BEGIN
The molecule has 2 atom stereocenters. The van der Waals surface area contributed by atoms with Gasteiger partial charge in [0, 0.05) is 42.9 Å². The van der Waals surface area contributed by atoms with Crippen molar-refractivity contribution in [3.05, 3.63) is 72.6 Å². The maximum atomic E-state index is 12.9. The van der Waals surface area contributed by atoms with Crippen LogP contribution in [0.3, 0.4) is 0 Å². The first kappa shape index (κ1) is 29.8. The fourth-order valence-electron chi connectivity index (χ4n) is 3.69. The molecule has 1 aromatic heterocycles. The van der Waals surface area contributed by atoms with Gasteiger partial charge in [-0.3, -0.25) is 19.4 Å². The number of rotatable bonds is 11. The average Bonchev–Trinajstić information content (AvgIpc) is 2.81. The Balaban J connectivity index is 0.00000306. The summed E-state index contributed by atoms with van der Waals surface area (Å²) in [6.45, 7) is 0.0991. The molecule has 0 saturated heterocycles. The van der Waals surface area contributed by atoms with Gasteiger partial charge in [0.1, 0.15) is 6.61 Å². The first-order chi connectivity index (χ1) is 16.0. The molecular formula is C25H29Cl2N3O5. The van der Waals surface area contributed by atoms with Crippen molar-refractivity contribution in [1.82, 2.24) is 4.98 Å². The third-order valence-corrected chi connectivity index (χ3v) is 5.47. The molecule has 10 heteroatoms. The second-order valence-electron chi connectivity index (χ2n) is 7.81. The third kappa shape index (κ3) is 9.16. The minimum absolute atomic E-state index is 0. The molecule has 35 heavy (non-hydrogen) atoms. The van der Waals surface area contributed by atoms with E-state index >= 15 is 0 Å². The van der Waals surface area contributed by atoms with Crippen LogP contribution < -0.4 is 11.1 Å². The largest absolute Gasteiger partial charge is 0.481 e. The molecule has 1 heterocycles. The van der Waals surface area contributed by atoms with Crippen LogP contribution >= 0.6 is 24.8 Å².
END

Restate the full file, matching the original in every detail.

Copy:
The molecule has 2 atom stereocenters. The van der Waals surface area contributed by atoms with Gasteiger partial charge in [0, 0.05) is 42.9 Å². The van der Waals surface area contributed by atoms with Crippen molar-refractivity contribution in [3.05, 3.63) is 72.6 Å². The maximum atomic E-state index is 12.9. The van der Waals surface area contributed by atoms with Crippen LogP contribution in [0.3, 0.4) is 0 Å². The first kappa shape index (κ1) is 29.8. The fourth-order valence-electron chi connectivity index (χ4n) is 3.69. The molecule has 1 aromatic heterocycles. The van der Waals surface area contributed by atoms with Gasteiger partial charge in [-0.3, -0.25) is 19.4 Å². The number of rotatable bonds is 11. The average Bonchev–Trinajstić information content (AvgIpc) is 2.81. The Balaban J connectivity index is 0.00000306. The summed E-state index contributed by atoms with van der Waals surface area (Å²) in [6.45, 7) is 0.0991. The molecule has 0 saturated heterocycles. The van der Waals surface area contributed by atoms with Gasteiger partial charge in [0.1, 0.15) is 6.61 Å². The first-order chi connectivity index (χ1) is 16.0. The molecular formula is C25H29Cl2N3O5. The van der Waals surface area contributed by atoms with Crippen molar-refractivity contribution in [1.82, 2.24) is 4.98 Å². The third-order valence-corrected chi connectivity index (χ3v) is 5.47. The molecule has 10 heteroatoms. The second-order valence-electron chi connectivity index (χ2n) is 7.81. The third kappa shape index (κ3) is 9.16. The minimum absolute atomic E-state index is 0. The molecule has 35 heavy (non-hydrogen) atoms. The van der Waals surface area contributed by atoms with E-state index >= 15 is 0 Å². The van der Waals surface area contributed by atoms with Crippen LogP contribution < -0.4 is 11.1 Å². The largest absolute Gasteiger partial charge is 0.481 e. The molecule has 1 heterocycles. The van der Waals surface area contributed by atoms with Crippen LogP contribution >= 0.6 is 24.8 Å².